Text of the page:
After Dog Deaths, FDA Looks to Improve Pet Food Safety

Food safety regulators introduced a new rule and promised increased focus on improving safety for pets on Friday after hundreds of dogs died following the consumption of jerky treats sourced from China.

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The Food and Drug Administration has received close to 4,000 complaints of illnesses related to the treats and a reported 600 deaths since 2007.

While it has issued alerts about the jerky treats over the last few years, with its strongest yet coming earlier this week, the proposed rule marks its first major step to revamp the manufacturing process of pet foods to be sold in the U.S.

“Today’s announcement addresses a critical part of the food system, and we will continue to work with our national and international industry, consumer and government partners as we … take steps to meet the challenge of ensuring a safe food supply,” said FDA Commissioner Margaret Hamburg.

The rule, one of the seven pillars under the 2011 FDA Food Safety Modernization Act, would require animal feed and pet food makers for the first time to follow strict manufacturing practices addressing areas such as sanitation at their facilities to prevent the transmission of agents in pet food that could lead to illness in animals and humans.

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The FDA has warned that humans who handle contaminated food could also get sick.

The proposed rule would additionally force manufacturers to put procedures in place to prevent food-borne illness and have contingency plans to correct problems that arise.

The agency is proposing that the feed requirements become effective 60 days after the final rule, open for comment over the next 120 days, is published in the Federal Register on Oct. 29. It will host three public meetings in November and December.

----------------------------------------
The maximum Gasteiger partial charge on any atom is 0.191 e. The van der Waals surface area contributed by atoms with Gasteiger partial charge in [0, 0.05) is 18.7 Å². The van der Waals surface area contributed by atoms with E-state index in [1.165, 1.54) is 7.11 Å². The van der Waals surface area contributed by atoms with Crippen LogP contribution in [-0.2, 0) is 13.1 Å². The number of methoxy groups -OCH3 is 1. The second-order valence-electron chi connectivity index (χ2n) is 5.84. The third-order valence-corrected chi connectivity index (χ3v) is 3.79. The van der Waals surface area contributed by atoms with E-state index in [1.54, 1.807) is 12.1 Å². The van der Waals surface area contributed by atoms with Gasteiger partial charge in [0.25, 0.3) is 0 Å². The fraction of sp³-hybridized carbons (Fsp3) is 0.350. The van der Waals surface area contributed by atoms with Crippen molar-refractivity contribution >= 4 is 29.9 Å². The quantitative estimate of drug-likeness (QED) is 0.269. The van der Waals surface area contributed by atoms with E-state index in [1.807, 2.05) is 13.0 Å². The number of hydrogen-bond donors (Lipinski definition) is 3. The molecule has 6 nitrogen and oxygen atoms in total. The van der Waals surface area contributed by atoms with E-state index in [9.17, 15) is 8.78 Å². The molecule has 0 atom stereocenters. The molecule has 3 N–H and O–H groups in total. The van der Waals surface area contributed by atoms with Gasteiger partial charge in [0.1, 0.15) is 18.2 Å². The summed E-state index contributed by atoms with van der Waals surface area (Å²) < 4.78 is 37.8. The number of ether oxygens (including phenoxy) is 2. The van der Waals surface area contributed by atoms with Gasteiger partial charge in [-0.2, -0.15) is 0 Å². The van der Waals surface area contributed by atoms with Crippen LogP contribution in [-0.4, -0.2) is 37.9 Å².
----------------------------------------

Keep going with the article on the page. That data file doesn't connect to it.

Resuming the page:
Outside of saying the food appeared to be sourced in China, the FDA hasn’t called out specific manufacturers that it suspects of being at fault for the recent deaths.

Many jerky product makers and retailers, including Del Monte (NYSE:FDP), Nestle’s Purina and Costco (NASDAQ:COST), have issued voluntary recalls.

However, the ingredients in pet foods are often sourced from several different locations, which can make it difficult to find what’s contaminating the food and has prohibited the FDA from issuing a mandatory recall.

The FDA said the new rule would compliment stricter standards proposed in July 2013 to help ensure imported foods are as safe as those produced domestically.

It continues to work with state partners, as well as scientists and the Chinese regulatory agency responsible for pet food to ensure they are aware of U.S. safety requirements. It also plans to host Chinese scientists at its veterinary research facility.